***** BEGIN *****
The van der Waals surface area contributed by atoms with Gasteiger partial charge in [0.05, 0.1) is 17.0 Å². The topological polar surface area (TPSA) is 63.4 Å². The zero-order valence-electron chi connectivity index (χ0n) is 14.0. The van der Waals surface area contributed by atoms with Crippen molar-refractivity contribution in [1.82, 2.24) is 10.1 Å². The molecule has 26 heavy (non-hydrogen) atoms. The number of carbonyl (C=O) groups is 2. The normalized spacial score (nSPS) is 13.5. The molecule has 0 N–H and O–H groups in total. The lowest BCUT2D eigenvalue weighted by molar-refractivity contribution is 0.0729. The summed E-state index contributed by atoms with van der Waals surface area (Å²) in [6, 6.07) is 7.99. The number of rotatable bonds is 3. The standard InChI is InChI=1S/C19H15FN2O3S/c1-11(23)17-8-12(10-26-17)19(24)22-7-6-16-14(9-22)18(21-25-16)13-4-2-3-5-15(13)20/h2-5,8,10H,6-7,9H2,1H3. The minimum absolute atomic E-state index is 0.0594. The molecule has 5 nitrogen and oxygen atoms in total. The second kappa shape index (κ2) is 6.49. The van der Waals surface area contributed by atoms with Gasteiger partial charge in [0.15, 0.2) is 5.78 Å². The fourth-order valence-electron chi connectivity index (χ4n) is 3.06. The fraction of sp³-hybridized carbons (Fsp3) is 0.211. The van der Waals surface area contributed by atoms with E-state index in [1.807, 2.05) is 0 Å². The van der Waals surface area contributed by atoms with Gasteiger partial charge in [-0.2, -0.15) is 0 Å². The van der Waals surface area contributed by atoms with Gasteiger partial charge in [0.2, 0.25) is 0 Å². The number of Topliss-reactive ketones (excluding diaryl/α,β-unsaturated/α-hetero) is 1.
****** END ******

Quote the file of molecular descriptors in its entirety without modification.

The van der Waals surface area contributed by atoms with Gasteiger partial charge in [0.05, 0.1) is 17.0 Å². The topological polar surface area (TPSA) is 63.4 Å². The zero-order valence-electron chi connectivity index (χ0n) is 14.0. The van der Waals surface area contributed by atoms with Crippen molar-refractivity contribution in [1.82, 2.24) is 10.1 Å². The molecule has 26 heavy (non-hydrogen) atoms. The number of carbonyl (C=O) groups is 2. The normalized spacial score (nSPS) is 13.5. The molecule has 0 N–H and O–H groups in total. The lowest BCUT2D eigenvalue weighted by molar-refractivity contribution is 0.0729. The summed E-state index contributed by atoms with van der Waals surface area (Å²) in [6, 6.07) is 7.99. The number of rotatable bonds is 3. The standard InChI is InChI=1S/C19H15FN2O3S/c1-11(23)17-8-12(10-26-17)19(24)22-7-6-16-14(9-22)18(21-25-16)13-4-2-3-5-15(13)20/h2-5,8,10H,6-7,9H2,1H3. The minimum absolute atomic E-state index is 0.0594. The molecule has 5 nitrogen and oxygen atoms in total. The second kappa shape index (κ2) is 6.49. The van der Waals surface area contributed by atoms with Gasteiger partial charge in [0.15, 0.2) is 5.78 Å². The fourth-order valence-electron chi connectivity index (χ4n) is 3.06. The fraction of sp³-hybridized carbons (Fsp3) is 0.211. The van der Waals surface area contributed by atoms with E-state index in [1.807, 2.05) is 0 Å². The van der Waals surface area contributed by atoms with Gasteiger partial charge in [-0.2, -0.15) is 0 Å². The van der Waals surface area contributed by atoms with Gasteiger partial charge in [0.2, 0.25) is 0 Å². The number of Topliss-reactive ketones (excluding diaryl/α,β-unsaturated/α-hetero) is 1.